The episode kept building and building and every time I thought we’d reached the end and we’d had our last revelation it would take you on another journey with another heart rendering scene.
For those unsure about the conclusion we discovered that Gene Hunt had died (it was his body buried on the wasteland) when he was a young policemen after being let down by his governor and this left him in purgatory. Gene’s role was (and here’s where I struggle to use the right term) a sort of guardian angel to help the souls of lost policeman to heaven (or the Railway Arms Pub) Once you wrap your head around that the new world of Ashes to Ashes and Life on Mars opens up to you.
We were busy fretting about whether Alex/Sam would get home that it was easy to miss the clues that have stared us so plainly in the face since the start. The stars that Ray and Shaz had seen, Keat’s reaction to Viv’s death in episode 6 and the significance of Keats role trying to steer Gene’s team away from him. Daniel Mays as “Devil” Jim Keats was both mesmerizing and terrifying and you’d have to have a heart of stone not to feel uneasy as he beats up the young Gene Hunt unmasking him for the boy he really is. As if that weren’t surprising enough there’s yet another shocking twist. As Alex begins to realize that Gene has known all along she died at 9.06 and that she will never get back to 2008 and be with Molly.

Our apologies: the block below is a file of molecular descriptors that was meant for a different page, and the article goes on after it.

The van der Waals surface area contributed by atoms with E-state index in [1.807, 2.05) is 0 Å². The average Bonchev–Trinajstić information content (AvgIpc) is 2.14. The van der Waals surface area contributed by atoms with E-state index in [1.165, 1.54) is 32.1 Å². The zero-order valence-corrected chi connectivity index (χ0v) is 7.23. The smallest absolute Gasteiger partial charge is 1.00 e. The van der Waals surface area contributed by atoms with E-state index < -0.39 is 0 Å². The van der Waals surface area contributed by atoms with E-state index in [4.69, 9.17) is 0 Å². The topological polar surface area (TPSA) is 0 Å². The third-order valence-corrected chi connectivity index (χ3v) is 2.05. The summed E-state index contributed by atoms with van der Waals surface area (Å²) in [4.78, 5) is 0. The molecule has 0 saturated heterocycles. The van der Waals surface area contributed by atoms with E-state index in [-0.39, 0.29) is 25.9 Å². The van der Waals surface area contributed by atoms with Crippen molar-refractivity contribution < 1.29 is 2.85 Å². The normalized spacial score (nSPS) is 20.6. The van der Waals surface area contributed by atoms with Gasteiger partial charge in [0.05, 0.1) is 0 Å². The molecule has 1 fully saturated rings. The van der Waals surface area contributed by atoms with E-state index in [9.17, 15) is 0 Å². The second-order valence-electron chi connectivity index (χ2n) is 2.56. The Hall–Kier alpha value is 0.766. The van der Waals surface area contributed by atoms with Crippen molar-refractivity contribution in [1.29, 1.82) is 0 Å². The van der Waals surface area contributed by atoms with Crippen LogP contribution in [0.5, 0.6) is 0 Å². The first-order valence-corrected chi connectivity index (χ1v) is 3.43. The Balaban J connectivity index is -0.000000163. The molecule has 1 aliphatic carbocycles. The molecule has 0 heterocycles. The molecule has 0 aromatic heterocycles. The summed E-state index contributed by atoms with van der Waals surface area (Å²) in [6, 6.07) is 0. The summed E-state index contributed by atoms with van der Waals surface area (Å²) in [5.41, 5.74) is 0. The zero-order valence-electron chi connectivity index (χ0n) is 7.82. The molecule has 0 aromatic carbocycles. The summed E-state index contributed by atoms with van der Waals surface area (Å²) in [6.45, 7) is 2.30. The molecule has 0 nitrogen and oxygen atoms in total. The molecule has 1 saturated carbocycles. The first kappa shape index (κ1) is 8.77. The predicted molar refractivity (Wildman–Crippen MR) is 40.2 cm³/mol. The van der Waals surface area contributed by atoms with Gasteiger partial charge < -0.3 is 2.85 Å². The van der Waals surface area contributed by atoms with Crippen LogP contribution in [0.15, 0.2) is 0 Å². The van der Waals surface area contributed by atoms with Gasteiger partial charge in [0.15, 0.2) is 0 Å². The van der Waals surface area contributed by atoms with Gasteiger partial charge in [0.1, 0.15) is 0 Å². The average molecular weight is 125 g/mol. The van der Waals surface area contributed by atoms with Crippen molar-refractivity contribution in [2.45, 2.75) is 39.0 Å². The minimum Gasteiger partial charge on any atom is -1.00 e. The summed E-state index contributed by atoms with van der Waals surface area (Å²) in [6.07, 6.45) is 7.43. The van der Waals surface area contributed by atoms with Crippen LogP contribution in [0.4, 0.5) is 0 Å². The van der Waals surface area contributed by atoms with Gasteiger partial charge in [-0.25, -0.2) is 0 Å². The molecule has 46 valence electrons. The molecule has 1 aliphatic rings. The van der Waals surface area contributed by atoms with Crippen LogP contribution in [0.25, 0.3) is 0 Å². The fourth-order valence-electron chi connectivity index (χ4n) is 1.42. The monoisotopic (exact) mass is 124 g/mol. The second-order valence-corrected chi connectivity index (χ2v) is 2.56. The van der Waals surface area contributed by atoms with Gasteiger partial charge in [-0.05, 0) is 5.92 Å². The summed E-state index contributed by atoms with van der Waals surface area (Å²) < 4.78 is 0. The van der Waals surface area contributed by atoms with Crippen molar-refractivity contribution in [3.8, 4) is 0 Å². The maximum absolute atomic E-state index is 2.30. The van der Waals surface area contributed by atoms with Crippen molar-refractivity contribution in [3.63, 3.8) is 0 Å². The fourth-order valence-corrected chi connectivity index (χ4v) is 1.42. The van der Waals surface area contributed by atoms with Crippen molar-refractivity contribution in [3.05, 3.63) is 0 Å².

After watching the final episode its hard not to kick yourself for not reaching the conclusion yourself but I put that down to the brilliance of the series and that as a viewer you become just as immersed in the “purgatory” as the characters.
I defy any long term viewer of the series not to be anything other than in awe of the final episode and whole concept of the entire series from the beginning of Life on Mars to the last nod of Dickson of Dock Green at the very end of Ashes to Ashes. The cast didn’t put a foot wrong and writer Matthew Graham’s script was truly a masterpiece in screen writing better than any blockbuster big wigs in Hollywierd could dream up.
The only downside to the end of the series is perhaps that we know that we’ll never see Gene Hunt, Alex Drake, Ray Carling, Chris Skelton and Sharon Grainger in their smoky 80’s station again and that does make me feel like reaching for the DVDs. Also I imagine if I ever do have the chance/time to sit down and watch Life on Mars or Ashes to Ashes again that I will have a greater appreciation of the series now that all my questions have been answered.
Philip Glenister needs a special mention too his presence as Gene Hunt is incredible and just goes to show what a truly amazing actor he really is. If I’m honest its taken me till series 3 to warm to Alex Drake. I found her character initially less engaging or interesting than Sam Tyler as she seemed to spend the majority of the first series whining or screaming at the TV about Molly but by the third series and particularly in this final installment I truly appreciated the relationship she and Gene shared.
At the risk of repeating myself this was the best example of British television I’ve seen for a while and just goes to show that the BBC can still deliver strong and thought provoking drama.